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The Dead Science - Submariner

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Artist: The Dead Science

Album: Submariner

Label: Absolutely Kosher

Review date: Oct. 29, 2003

Sam Mickens, one night, decided that in order to completely betray everything he had been taught by Xiu Xiu front man Jamie Stewart, he had to create a band that was exactly what Xiu Xiu wasn’t. Mickens pushed aside the overdone emotionally jarring aspects of said band and created something that feels much less forced, and definitely more suitable for regular intake. Still, The Dead Science travels beyond the majority of Absolutely Kosher’s fine lineup in terms of sonic complexity – the stunning debut full-length merges pop, lounge, jazz, and, surprisingly, cabaret.

Submariner, at a glance, comes off like a drugged-up soundtrack to the ’40s film-noir classic Double Indemnity. There are often moments where it seems as though Pal Jenkins had quite a hand in this release, especially as far as the lyrics and overall instrumentation are concerned. Brothers Jherek and Korum Bischoff provide an atmospheric percussion section that exudes a love for jazz. Jherek’s standup bass makes one picture a lonely bassist at the back of a dark night club struggling to gain lucidness, while Korum provides drums that have a sound all their own. Korum manages to create a percussion section that is strangely reminiscent of a calm, less spastic Ron Avila from Get Hustle, if you can imagine that. Mickens softly whispers his vocals along side a guitar accompaniment that sounds vaguely similar to that of Sean Antanaitis of Love Life.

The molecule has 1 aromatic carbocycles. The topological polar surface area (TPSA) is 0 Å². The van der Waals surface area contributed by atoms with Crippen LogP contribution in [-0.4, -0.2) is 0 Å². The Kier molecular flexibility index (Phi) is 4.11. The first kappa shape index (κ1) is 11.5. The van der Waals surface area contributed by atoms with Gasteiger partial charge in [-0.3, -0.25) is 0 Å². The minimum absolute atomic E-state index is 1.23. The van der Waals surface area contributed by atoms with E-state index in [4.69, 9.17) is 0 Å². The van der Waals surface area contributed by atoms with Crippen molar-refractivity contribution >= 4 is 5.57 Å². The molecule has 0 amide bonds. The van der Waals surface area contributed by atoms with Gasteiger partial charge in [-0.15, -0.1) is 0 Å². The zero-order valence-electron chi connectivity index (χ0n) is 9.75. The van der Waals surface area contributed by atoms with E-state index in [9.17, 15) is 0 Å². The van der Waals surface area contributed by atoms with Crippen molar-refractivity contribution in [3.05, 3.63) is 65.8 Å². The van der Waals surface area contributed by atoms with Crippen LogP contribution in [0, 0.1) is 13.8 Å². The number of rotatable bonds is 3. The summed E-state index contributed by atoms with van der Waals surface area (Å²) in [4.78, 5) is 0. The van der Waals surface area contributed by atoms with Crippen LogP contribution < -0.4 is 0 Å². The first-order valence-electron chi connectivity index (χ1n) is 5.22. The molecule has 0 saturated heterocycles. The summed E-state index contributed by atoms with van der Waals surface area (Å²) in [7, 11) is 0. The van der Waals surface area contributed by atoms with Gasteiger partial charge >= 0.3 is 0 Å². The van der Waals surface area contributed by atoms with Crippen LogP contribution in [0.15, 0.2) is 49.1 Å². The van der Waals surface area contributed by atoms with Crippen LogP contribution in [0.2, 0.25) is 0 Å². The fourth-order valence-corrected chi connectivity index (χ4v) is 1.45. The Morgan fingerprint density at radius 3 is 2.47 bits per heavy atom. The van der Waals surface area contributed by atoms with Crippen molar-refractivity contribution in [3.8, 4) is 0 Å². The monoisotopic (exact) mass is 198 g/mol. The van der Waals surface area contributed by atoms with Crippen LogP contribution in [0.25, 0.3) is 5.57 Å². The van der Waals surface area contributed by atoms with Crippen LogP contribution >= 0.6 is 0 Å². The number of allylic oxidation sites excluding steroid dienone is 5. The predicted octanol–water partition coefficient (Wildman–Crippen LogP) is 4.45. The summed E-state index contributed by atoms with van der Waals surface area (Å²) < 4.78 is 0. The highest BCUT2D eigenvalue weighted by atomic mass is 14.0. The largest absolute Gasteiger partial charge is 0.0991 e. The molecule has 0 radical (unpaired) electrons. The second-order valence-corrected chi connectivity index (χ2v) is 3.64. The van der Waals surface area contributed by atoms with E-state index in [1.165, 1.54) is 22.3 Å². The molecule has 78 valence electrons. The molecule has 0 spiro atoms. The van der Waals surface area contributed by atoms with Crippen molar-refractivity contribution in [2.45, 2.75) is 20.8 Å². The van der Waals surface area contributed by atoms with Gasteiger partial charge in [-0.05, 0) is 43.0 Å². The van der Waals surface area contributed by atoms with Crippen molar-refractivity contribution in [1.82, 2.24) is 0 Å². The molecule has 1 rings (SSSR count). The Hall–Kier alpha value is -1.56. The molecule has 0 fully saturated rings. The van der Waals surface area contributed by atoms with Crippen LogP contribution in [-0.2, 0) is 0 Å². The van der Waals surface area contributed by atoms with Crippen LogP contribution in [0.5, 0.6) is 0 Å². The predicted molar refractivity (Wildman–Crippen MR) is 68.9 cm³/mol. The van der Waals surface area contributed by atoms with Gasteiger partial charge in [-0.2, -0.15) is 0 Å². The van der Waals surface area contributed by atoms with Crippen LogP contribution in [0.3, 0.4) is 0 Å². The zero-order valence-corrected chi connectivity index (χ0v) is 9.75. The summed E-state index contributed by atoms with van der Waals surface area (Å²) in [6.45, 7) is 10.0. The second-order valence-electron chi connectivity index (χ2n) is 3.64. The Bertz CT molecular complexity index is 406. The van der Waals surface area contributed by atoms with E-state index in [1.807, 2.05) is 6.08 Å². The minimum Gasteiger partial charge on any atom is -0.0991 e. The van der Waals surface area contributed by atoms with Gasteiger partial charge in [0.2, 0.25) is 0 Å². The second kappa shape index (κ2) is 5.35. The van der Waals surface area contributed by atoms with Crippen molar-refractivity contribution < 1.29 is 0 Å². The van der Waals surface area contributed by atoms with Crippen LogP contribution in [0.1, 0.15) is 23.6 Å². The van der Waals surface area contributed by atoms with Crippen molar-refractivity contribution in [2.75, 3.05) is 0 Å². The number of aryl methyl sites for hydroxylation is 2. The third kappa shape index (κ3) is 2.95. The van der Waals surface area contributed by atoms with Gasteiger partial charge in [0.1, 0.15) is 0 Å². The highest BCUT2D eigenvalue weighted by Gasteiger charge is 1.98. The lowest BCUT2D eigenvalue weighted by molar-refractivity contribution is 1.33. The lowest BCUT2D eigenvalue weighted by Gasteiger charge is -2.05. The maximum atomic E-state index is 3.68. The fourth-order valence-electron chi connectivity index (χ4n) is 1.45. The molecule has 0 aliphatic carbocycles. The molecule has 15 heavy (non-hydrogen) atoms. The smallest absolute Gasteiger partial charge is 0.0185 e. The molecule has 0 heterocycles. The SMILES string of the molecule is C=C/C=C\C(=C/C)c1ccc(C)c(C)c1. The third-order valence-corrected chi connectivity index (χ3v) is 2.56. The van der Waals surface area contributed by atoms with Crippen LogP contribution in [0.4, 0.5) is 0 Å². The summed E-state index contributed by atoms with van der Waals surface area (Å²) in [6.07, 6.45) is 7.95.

At times, The Dead Science sound undecided as to what their goal is. Most tracks contain a decent level of continuity, not straying too much from a common theme. However, moments after Mickens’ soft crooning and the percussion’s low tempo exchange lulls you into a meditative state, out pops an abrasive track seemingly contradictory to the rest of the album. “White Train” features frantic guitars and drums, which, if you can get over the initial shock, can be an enjoyable experience.

Absolutely Kosher has continually signed bands that sport unique takes on pop music. The Dead Science is no different. Aside from some repetitive imagery portrayed in the lyrics, the album as a whole rarely drifts away from what the band does best, and that is creating dreamy macabre pop music that begs further inspection.

By Andrew Sadowski

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